VANCOUVER — The sticker shock of lumber prices that have more than tripled in the last year has renovation contractor Cameron Holden having to manage client expectations.
“[Customers] get a little overwhelmed when it comes to my traditional pricing sheet [which] has … $5 for a piece of lumber, now that piece of lumber is like $12,” said Holden, owner of Vancouver-based The Anything Pros. “So you’re juggling people’s emotions on their budget along with the supply of wood, if there is any in.”
That isn’t always guaranteed either. A combination of a boom in U.S. housing construction with a COVID-19-inspired explosion in home renovations that lumber producers still haven’t caught up with have pushed lumber prices to stratospheric highs, said Keta Kosman, publisher of the industry journal Madison’s Lumber Reporter.
Madison’s last week quoted a price of $1,330 US for 1,000 board feet of Western Spruce, pine or fir two-by-fours, a standard measure in the industry, which would have cost $336 US a year ago.
“For the past 15 years or whatever, lumber has not been sexy and now, suddenly, it’s a hot and really cool thing,” Kosman said. “An economist sent me lumber prices in Bitcoin, lumber prices in oil.”
That is an illustration that lumber prices still don’t look high, compared with other commodities, but it’s still “astonishing when the correction sort of seems to all happen at the same time,” Kosman said.
And it’s tough for contractors such as Holden to explain, he said, when the price of lumber to frame a small patio soars to $6,000 from the $3,800 initially quoted.
“So, the uncertainty of how much the price of lumber [changes] from one day to the next is so frustrating, because you have to communicate that with your clients,” Holden said.
Those wild price swings are magnified for homebuilders, said Ron Rapp, CEO of the Homebuilders Association Vancouver, and not just for two by fours.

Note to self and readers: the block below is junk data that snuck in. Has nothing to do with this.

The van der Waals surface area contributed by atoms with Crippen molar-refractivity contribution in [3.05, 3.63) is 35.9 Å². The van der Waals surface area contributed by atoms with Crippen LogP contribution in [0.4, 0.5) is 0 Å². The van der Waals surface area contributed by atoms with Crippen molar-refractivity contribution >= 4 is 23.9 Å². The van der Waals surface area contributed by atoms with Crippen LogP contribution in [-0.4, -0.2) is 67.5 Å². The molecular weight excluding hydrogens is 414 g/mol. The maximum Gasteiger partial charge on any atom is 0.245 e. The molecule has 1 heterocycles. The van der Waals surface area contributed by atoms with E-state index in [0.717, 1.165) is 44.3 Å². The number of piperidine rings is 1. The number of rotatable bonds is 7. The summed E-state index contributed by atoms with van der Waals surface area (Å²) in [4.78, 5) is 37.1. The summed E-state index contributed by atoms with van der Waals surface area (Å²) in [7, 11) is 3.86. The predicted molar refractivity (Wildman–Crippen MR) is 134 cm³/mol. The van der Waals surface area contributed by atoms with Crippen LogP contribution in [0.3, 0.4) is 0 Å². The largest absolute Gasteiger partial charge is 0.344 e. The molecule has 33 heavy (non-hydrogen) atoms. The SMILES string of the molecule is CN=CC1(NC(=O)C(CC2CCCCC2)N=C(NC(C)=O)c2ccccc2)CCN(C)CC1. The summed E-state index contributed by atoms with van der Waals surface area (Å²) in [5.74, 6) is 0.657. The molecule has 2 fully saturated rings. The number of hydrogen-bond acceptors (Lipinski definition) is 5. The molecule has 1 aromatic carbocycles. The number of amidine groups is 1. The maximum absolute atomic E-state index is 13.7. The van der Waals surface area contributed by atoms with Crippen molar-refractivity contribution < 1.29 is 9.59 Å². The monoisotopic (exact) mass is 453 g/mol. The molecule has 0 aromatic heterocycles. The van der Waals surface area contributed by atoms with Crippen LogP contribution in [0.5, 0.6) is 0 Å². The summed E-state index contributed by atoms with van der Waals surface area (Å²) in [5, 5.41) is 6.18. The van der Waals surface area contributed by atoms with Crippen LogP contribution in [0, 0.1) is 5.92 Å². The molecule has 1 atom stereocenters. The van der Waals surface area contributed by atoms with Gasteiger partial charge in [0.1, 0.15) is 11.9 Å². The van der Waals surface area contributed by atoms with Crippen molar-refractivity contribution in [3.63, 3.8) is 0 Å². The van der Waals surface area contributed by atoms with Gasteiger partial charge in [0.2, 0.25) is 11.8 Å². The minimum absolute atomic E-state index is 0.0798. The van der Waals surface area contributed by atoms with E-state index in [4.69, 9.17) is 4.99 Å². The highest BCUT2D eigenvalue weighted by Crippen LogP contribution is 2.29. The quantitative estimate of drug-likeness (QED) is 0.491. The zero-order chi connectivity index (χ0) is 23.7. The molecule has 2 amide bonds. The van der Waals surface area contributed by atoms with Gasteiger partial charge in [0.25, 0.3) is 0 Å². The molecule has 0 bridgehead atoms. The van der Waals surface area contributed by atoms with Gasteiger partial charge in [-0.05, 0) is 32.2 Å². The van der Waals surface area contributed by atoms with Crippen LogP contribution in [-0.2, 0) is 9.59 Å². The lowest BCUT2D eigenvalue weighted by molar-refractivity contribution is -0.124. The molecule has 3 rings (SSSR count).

“It pretty much goes across the board for dimensional lumber, like two-by-fours, two-by-sixes … as well as sheet goods such as [oriented-strand board] and plywood,” Rapp said.
For a typical 2,200-square-foot, three bedroom, two-storey home, those higher prices add “well over $30,000 to the lumber-package costs, over and above what it was at the beginning of 2020.”
How the skyrocketing prices affect the plans of builders depends on where they are in the cycle for their projects, Rapp said. Builders who haven’t pre-sold homes yet scramble to adjust prices to cover the cost. For those who are midway through construction on homes they’ve already sold, the rising prices squeeze their profit margins.
For the most part, Rapp said demand for housing and renovations has been so strong that higher lumber prices have “not yet become cost-prohibitive.”
U.S. housing starts, the primary driver of North American demand for lumber, by the end of 2019 showed signs of recovering from a prolonged downturn after the real estate crash of the mid 2000s, Kosman said.
American millennials, those born between 1981 and 1996, are the biggest group in the population that will drive housing demand in the coming decades, Kosman said, and they outnumber their baby-boomer parents.
“So there is like a 15-year window of increased housing demand, just from this generation,” Kosman said. “They don’t necessarily buy single-family homes,” preferring more urban-oriented housing forms.
“Five-storey [apartment buildings] don’t use as much wood as a single-family house, but [they] still use wood, so there’s no question that prices would go up anyway.”